just turning on the power-supply for brief intervals.

    Did you have any other odd symptoms before the second power-supply
    blew ? Were all your HDs, CD/DVD, floppy drives working normally ?

    PC Power-supplies seldom blow up. They normally have both over-voltage
    and fold-back current limits that protect both PS and other circuitry
    If you get a quality name-brand replacement, make sure that you get
    one that can deliver at least 15amps from +12 volts. Both the CPU and
    the 5950 video card are power-hogs on the 12 Volt supply.

    When you try again, turn on the 5950 GPU temp monitor and leave the
    case open. Also run Hardware Monitor or similar MB temp monitor.
    Watch, smell and feel for any signs of heat-distress, power-supply, MB
    or video card. The GPU temp should not exceed 75 degrees
    C............regardless of the stupid 125 or 145 limit in the current
    version of the driver. Do not leave the computer unattended until
    you are absolutely certain that there is no heat distress after
    running your most intense applications. If only the power-supply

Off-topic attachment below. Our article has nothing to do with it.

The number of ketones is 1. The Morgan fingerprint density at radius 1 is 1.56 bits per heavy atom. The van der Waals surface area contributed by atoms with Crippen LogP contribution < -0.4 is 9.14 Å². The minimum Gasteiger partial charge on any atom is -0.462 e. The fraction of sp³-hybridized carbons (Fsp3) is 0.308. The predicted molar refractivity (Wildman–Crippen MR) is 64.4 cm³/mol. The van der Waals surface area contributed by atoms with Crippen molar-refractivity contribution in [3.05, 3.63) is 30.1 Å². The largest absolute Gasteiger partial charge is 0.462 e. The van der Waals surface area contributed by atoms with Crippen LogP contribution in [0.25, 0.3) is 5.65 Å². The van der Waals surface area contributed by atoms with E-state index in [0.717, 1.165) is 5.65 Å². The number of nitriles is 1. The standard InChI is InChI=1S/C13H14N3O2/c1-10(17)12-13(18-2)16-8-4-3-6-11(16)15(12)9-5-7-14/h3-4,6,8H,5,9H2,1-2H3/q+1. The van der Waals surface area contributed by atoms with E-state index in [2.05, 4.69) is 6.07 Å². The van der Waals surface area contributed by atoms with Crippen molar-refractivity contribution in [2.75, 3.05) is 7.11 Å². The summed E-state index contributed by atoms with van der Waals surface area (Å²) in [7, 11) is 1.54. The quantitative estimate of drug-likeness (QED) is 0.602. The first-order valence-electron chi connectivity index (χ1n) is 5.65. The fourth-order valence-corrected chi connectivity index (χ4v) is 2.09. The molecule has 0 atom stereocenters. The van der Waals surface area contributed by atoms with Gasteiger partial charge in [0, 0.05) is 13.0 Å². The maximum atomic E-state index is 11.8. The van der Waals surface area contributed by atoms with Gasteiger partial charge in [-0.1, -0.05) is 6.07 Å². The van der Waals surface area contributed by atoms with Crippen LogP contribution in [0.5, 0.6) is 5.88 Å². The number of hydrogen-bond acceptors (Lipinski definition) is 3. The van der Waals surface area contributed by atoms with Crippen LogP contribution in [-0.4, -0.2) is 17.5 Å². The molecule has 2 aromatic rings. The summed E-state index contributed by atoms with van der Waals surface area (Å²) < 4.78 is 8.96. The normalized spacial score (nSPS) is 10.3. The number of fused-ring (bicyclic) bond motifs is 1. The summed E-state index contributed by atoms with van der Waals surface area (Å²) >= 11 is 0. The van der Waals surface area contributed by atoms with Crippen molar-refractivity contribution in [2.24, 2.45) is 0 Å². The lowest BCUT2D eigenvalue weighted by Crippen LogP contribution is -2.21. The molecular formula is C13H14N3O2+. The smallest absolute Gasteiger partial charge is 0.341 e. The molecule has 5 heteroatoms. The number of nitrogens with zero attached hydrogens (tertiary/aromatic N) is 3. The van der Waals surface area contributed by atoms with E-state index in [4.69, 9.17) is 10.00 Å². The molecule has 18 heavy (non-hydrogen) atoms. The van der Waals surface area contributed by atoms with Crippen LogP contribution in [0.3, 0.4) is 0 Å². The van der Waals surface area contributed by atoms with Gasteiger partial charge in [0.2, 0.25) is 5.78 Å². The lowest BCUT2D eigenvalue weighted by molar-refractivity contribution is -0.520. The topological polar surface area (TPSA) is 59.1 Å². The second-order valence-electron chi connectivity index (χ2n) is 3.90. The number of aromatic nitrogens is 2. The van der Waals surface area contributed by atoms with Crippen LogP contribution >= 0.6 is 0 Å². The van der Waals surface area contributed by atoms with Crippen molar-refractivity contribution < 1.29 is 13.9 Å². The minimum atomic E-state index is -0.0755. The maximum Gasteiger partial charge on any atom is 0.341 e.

is distressed, allow PS to cool, remove all periphs from the MB,
    and add periphs one at a time until the culprit is found, starting
    with the video card.

    Youy may find that with a name-brand PS replacement, your computer
    fails to fire up or shuts down some time after power-up. It may be
    that the better internal protection detects the overload and shuts
    down before any damage. You should hear occasional ticks from the
    power-supply whenever the protection circuitry attempts to re-cycle.
    If so, remove all peripheral and try with MB alone, then replace
    periphs one by one until the culprit is found.

    Is this a system-build from scratch ? Or is the PS failure associated
    with recently replacing any item ( e.g: 5950 ) ?

    John Lewis
     
    John Lewis, Dec 10, 2003
    #13
  14. blewyn

    Leon Smith Guest

    I'm running an Athlon 1.4ghz, GF4 Ti4200, 2 hd's, 2 cd's, about 5 additional
    80mm case fans, a fan bus and cathode tube from the 235 watt psu that came
    with my 3 year old In-Win Q500 full tower case. Completely stable.

    I guess it's the modern processors which are tipping the wattage scales.

    I wouldn't upgrade unless you notice problems.
     
    Leon Smith, Dec 11, 2003
    #14
  15. blewyn

    VIC Guest

    I recall a thing about "BUY CHEAP, GET CHEAP". I can't understand so
    much ignorance regarding the NEED of a GOOD PSU. Man it's the
    foundation of the box. And the problems a poor cheap one can create,
    wow!
     
    VIC, Dec 12, 2003
    #15
  16. blewyn

    JD Guest

    Vic,
    I can understand the "ignorance". I've been using PCs and networks since
    the early eighties. As the networks were in Banks they were large. In